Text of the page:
Measuring Moving Parts in Biotechnology


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NIST's inaugural Synthetic Biology Standards Consortium at Stanford
NIST's Sarah Munro (center) is on the leadership board of the Joint Initiative for Metrology in Biology (JIMB), and biomedical engineer Matt Munson (right) is one of 16 NIST staff working at Stanford University. Back in March 2015, the two helped launch the inaugural Synthetic Biology Standards Consortium with Drew Endy (left), associate professor of bioengineering at Stanford.

Guest post by Laurie Locascio, PhD, Director of the Material Measurement Laboratory at National Institute of Standards and Technology (NIST)

This year’s World Metrology Day is themed “Measurements in a Dynamic World,” so it’s fitting that we are also celebrating the formal launch of the NIST-Stanford Joint Initiative for Metrology in Biology, or JIMB. The initiative began as a pilot three years ago to answer the biotech industry’s calls for measurement tools.

The biotechnology industry is blooming. The ability to cheaply and efficiently sequence the genomes of everything from bacteria to humans has revolutionized our understanding of biological systems. Scientists in labs the world over are manipulating genomes to make simple organisms into factories that produce better therapeutics, fuels and food; clean up oil spills; and enrich depleted soils for sustainable agriculture. Algae can be made into biofuels and coaxed to make ethylene for the production of plastics. Bacteria can be programmed to monitor water and air for pollutants or fight crop diseases and pests.

Patients benefit, too: Protein drugs made by living cell lines are often more effective than their traditional counterparts, and new cancer treatments made of engineered cells prompt a patient’s own immune system to attack tumors and have fewer side effects that other therapies. 

Biotechnology generated at least $324 billion in revenue in 2012 in the U.S. alone, with revenues increasing each year much faster than the total economy. While there is clearly a marketplace for all that biology has to offer, its living cells and systems are hard to measure. That makes it difficult to achieve reliable mass production like we see in the manufacture of goods made of less dynamic materials like plastic and metal. The steering wheel in your car, for example, can be reliably reproduced by any number of factories around the world if given the correct specifications with exact measurements. That is not yet the case for many biological products.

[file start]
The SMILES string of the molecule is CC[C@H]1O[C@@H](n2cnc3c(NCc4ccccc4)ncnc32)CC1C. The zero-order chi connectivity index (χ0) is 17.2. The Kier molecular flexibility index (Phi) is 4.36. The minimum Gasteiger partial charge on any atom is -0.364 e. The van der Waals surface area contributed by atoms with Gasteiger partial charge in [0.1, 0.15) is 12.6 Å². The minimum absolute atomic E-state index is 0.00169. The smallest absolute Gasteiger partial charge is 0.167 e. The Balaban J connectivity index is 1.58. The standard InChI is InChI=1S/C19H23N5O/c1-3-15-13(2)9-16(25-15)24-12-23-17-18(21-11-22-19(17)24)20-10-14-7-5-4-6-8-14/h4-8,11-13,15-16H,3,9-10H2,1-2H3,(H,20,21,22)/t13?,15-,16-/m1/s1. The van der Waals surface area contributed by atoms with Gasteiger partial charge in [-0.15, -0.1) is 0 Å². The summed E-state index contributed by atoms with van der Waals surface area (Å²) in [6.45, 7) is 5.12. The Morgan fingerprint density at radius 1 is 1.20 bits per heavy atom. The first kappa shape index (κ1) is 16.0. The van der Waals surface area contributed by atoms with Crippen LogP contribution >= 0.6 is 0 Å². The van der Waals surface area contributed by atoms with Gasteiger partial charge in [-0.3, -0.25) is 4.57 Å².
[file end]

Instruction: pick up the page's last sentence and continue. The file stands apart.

NIST is changing that by working with the biotech industry to develop quantitative measures, along with standards and methods for the whole field to use, that will help turn advances in the biological sciences into replicable products. Our partnership at JIMB combines NIST’s metrology expertise and reputation as an unbiased broker with Stanford’s prowess in biology. Stanford’s strong relationships with area biotechnology companies will continue to inform JIMB’s work so that it is as widely applicable as possible. In addition to enhancing production, measurements are also critical if a product is subject to regulatory oversight, so that manufacturers and regulators alike have confidence in the information that guides decisions.

Today, we celebrate the formal launch of JIMB by welcoming new collaborators, the awardees of seed grants for the development of measurement science both in the basic realm, and that can be transferred to industry for their application. They join the 16 NIST staff located at JIMB, including NIST postdoctoral researchers embedded in Stanford faculty members’ labs and eight Stanford graduate students supported by a NIST grant — where they can leverage NIST metrology expertise with Stanford’s impressive capabilities in biological engineering.

Let’s look back in another three years to see how far JIMB and biotechnology revenues have come. We will see a robust bioeconomy driven by innovative products that treat illness and help us resist disease, increase crop yields while protecting the environment, identify and remediate pollutants, and fuel transportation without contributing new carbon to the atmosphere.

I know we’ll be amazed.

Last updated: 2017-09-20 12:23

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